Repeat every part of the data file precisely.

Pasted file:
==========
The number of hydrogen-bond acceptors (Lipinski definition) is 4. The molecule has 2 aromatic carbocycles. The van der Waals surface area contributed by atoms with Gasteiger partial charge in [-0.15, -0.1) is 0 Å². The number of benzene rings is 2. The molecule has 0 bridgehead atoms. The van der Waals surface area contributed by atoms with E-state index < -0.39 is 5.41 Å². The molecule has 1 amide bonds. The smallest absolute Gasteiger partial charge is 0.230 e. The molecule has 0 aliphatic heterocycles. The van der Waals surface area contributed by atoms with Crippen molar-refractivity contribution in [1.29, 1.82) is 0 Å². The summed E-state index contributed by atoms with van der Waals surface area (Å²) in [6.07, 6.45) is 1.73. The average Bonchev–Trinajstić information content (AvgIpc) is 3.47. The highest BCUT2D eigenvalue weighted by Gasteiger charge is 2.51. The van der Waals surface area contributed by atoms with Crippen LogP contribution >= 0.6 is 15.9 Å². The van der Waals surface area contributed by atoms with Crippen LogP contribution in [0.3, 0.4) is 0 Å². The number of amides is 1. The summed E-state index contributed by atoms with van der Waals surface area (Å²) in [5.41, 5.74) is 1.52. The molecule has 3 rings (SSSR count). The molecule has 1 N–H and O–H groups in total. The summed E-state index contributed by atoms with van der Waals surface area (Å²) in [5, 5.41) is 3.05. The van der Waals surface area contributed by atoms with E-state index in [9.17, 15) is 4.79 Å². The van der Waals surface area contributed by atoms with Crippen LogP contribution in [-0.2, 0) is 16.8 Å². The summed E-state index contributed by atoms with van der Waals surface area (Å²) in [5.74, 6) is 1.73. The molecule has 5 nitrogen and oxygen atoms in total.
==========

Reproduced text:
The number of hydrogen-bond acceptors (Lipinski definition) is 4. The molecule has 2 aromatic carbocycles. The van der Waals surface area contributed by atoms with Gasteiger partial charge in [-0.15, -0.1) is 0 Å². The number of benzene rings is 2. The molecule has 0 bridgehead atoms. The van der Waals surface area contributed by atoms with E-state index < -0.39 is 5.41 Å². The molecule has 1 amide bonds. The smallest absolute Gasteiger partial charge is 0.230 e. The molecule has 0 aliphatic heterocycles. The van der Waals surface area contributed by atoms with Crippen molar-refractivity contribution in [1.29, 1.82) is 0 Å². The summed E-state index contributed by atoms with van der Waals surface area (Å²) in [6.07, 6.45) is 1.73. The average Bonchev–Trinajstić information content (AvgIpc) is 3.47. The highest BCUT2D eigenvalue weighted by Gasteiger charge is 2.51. The van der Waals surface area contributed by atoms with Crippen LogP contribution >= 0.6 is 15.9 Å². The van der Waals surface area contributed by atoms with Crippen LogP contribution in [0.3, 0.4) is 0 Å². The number of amides is 1. The summed E-state index contributed by atoms with van der Waals surface area (Å²) in [5.41, 5.74) is 1.52. The molecule has 3 rings (SSSR count). The molecule has 1 N–H and O–H groups in total. The summed E-state index contributed by atoms with van der Waals surface area (Å²) in [5, 5.41) is 3.05. The van der Waals surface area contributed by atoms with E-state index in [9.17, 15) is 4.79 Å². The van der Waals surface area contributed by atoms with Crippen LogP contribution in [-0.2, 0) is 16.8 Å². The summed E-state index contributed by atoms with van der Waals surface area (Å²) in [5.74, 6) is 1.73. The molecule has 5 nitrogen and oxygen atoms in total.